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Location:
Warsaw
Medium:
Shaker Boxes, Functional Wooden Kitchenware
Availability:
Online
FEATURED WORK
Harry Gigous

“You would think that one walnut tree is just like every other walnut tree. But they are not. You never quite know when you start a project how the grain in the various parts will blend, nor do you know how the grain will be highlighted when you apply the finish until you’ve completed the item. It’s those ‘ah ha’ moments that make the effort worthwhile.”

Wood, nails, orange crates and his family’s support were all a young Harry Gigous needed to start a long path toward becoming an artisan woodworker.

“I’ve been blessed by being born into a family where my parents allowed me to use my father’s tools and at times my mother’s kitchen to make things and experiment a bit,” said Harry, who creates Shaker boxes and Yukon knives and other kitchen tools. “

When the former high school mathematics teacher recently was given the opportunity for an early retirement, he changed career paths and pursued a life-time interest working with wood.

“As an adult I’ve been very fortunate to have a wife and children who encouraged me to ‘give it a shot,’ and then to try again until at last progress was made and the goal was closer,” Harry said.

Having a great-grandfather in northern Indiana who was a cabinet maker helped, too.

“I’ve seen some of my great-grandfather’s work and would like to think I’m helping to carry on the same level of craftsmanship,” the Kosciusko County artisan added.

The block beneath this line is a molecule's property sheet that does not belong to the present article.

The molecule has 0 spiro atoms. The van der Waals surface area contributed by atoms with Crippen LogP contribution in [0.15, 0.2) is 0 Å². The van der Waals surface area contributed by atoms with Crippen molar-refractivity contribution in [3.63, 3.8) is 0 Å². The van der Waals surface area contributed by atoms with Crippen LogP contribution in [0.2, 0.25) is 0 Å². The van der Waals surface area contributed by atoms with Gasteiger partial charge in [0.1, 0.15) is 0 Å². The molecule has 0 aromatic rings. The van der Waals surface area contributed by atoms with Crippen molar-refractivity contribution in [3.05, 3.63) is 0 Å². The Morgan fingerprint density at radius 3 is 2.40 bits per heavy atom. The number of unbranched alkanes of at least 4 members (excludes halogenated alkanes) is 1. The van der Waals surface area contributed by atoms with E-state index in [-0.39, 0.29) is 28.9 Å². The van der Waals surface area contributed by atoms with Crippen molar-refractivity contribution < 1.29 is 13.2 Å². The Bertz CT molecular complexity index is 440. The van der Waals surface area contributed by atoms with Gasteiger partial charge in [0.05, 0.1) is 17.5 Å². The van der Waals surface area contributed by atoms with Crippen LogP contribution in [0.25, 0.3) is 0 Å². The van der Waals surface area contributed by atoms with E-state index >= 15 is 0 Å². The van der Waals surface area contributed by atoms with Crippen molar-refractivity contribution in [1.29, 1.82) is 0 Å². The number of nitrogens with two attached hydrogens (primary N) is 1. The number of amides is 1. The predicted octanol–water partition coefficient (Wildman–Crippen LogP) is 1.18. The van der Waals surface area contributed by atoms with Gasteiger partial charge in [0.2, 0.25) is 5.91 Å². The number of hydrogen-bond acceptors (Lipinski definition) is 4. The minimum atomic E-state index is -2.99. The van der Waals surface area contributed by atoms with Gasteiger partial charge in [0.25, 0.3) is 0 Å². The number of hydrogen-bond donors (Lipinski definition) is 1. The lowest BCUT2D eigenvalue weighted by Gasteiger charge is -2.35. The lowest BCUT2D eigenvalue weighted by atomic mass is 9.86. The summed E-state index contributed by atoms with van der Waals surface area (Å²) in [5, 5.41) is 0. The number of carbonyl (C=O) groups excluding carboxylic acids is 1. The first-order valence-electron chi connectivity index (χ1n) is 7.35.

His pieces have a history as deep as his Indiana roots.

Until tin boxes became readily available shortly after the Civil War, wooden boxes were used to store household items. The distinctive Shaker boxes are among the most recognizable style of that era.

Harry follows the Shakers’ methods for making the boxes, choosing mostly cherry, but has modified some interiors to make them more easily used in the 21st century.

“Making individual Shaker boxes is hugely labor-intensive and there doesn’t seem to be any way to satisfactorily shorten the process,” he said. “Each step is dependent upon the quality of preceding steps.”

The Shaker work is just part of Harry’s repertoire. Prior to 1928, home-baked bread was sliced using a knife that resembled a violin bow and is similar to Harry’s Yukon bread knife.

“1928 is noteworthy,” he added, “for that is the year Otto Rohwedder introduced a machine which automatically sliced bread for commercial bakeries. Hence the saying, ‘The best thing since sliced bread.’ With the advent of commercially sliced bread, the Yukon style knife started to disappear from homes.”

Bread knives became popular again, though, when the bread machine was introduced in the 1970s. More recently, grocery stores have reintroduced unsliced bread, so “we have come full circle to again need a bread knife in the home.”

Harry’s Yukon bread knives are made of cherry, hard maple, red oak or black walnut and are functionally the same as ones used in the 19th century, around the time of the Yukon Gold Rush of 1898. “I have modified the shape slightly so that they are more pleasing to the eye,” he said. “Also, I use a stainless steel blade so it will not rust or tarnish as did the carbon steel ones our forefathers used.”

Harry is proud to have his Shaker boxes and Yukon knives as part of the Indiana Artisan brand.

“It’s one thing to receive the buying approval of the general public,” he said. “But it is quite another thing to receive the approval of a jury of your peers and be accepted for the Indiana Artisan designation. Many artists successfully sell their work, but not many receive the Indiana Artisan designation.”